Disclaimer: This review is not intended to rile the passions of those using AutoCAD Architecture and who need the drawing returned in the original condition. The intent is to present a solution to those who need to edit AA drawings that were provided to them, but will not be required to return the drawing to the original source.
Click on the wall in question, then open Properties. You may see that it is a Block Reference inserted on Layer 0.
If that's the condition you have, Explode that block reference. If you click on the wall after exploding and you see another block reference (with a different name), Explode that block reference.
Click on the wall again, open Properties and identify that you now have objects named AEC_WALL. There is a good chance that all the AEC_WALL objects are on a specific layer.
Launch Qselect and set the following conditions, then click OK:
|Apply To:||Entire Drawing|
|Object Type:||Block Reference|
|Value:||[the layer shown in the Properties window for the AEC_WALL]|
With all of the AEC_WALL objects selected, launch the Explode command to explode the selected objects.
Open Properties and click on one of the walls. There may now be several wall objects; all recognized as a Block Reference, on the same Layer, and all with a unique Name starting with *U.
Launch Qselect again, and set the following conditions, then click OK:
|Apply To:||Entire Drawing|
|Object Type:||Block Reference|
|Value:||[the layer shown in the Properties window]|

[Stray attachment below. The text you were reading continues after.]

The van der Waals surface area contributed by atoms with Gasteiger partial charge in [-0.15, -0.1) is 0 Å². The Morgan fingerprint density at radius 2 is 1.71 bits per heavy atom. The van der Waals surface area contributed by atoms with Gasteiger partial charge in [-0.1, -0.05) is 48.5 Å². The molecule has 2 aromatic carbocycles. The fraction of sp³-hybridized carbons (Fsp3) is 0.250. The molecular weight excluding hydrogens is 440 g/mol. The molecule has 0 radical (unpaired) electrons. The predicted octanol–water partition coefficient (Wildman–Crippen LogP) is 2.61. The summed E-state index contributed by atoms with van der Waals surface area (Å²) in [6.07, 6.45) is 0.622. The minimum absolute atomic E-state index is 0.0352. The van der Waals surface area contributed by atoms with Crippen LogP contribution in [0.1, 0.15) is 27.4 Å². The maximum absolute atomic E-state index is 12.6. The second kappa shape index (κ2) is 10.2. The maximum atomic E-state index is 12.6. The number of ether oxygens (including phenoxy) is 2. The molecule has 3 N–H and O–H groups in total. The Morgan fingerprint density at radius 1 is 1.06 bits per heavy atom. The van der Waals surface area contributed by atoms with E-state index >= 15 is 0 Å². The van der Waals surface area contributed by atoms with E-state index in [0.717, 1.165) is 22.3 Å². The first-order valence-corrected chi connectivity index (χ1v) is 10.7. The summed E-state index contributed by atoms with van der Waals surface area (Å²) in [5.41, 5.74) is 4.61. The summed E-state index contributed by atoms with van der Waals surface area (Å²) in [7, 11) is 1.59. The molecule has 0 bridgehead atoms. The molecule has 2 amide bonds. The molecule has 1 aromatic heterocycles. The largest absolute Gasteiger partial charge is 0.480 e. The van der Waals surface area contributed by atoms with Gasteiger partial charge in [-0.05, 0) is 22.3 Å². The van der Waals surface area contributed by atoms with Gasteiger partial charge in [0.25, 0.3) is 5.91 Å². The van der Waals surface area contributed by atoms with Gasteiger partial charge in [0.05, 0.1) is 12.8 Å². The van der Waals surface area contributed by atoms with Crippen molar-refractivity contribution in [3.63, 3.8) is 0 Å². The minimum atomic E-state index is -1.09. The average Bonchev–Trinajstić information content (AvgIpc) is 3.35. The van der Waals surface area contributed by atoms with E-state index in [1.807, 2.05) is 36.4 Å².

With all the uniquely named Block References selected, launch the Explode command to explode them down to lines, and possibly hatches.
Run the Purge command and you will probably have several Blocks you can purge, nearly all of them with the unique *U prefix.
Note: By way of comparison, an AutoCAD Architecture drawing with AEC_WALLS, when dismantled per the above procedure, went from 6.6Mb to 2.4Mb !!
Update: Within hours of the posting of this month's Corner, I received a very gracious email from Ben Douglas of Robertson & Associates Engineering, Ltd in Calgary, regarding a fabulous routine to expedite the above procedure. If you're dealing with an assortment of AEC_* objects, give the command –EXPORTTOAUTOCAD a try!! (The hyphen must precede the command name.) The integrity of the original drawing is retained and the command creates a new drawing file (you can name it what you want) after dismantling the AEC_* objects. Absolutely fabulous. Thank you, Ben!
This is totally random, but here's how to create a dimension style with text only.
Open a drawing with a dimension style you like, then open the Dimension Style dialog box.
Create a New dimension style called "Text Only", then click OK.
On the Lines tab, under Dimension Lines, check the boxes to Suppress Dim Line 1 and Dim Line 2.
Under Extension lines, check the boxes to Suppress Ext Line 1 and Ext Line 2.
Make the desired adjustments to the other dimension elements as desired, then click OK, then click Close.
When you add a dimension, you get the same prompts, but all you will see is the dimension text.
It's not immediately obvious, but the best way to ‘straighten’ an object is to use the Properties window. This usually comes in handy for Text objects, Blocks, Raster Images; things that have a singular Rotation value that can be edited.
Click on the object.
Open the Properties window.
Enter the desired Rotation value.
Summer Reading Education: My casual reading fare usually includes Westerns or something in the Good guy/Bad guy genre. I recently learned from a Lee Child novel that Xerox derived their name from the Greek prefix "xero-" meaning dry; hence, copying without wet chemicals!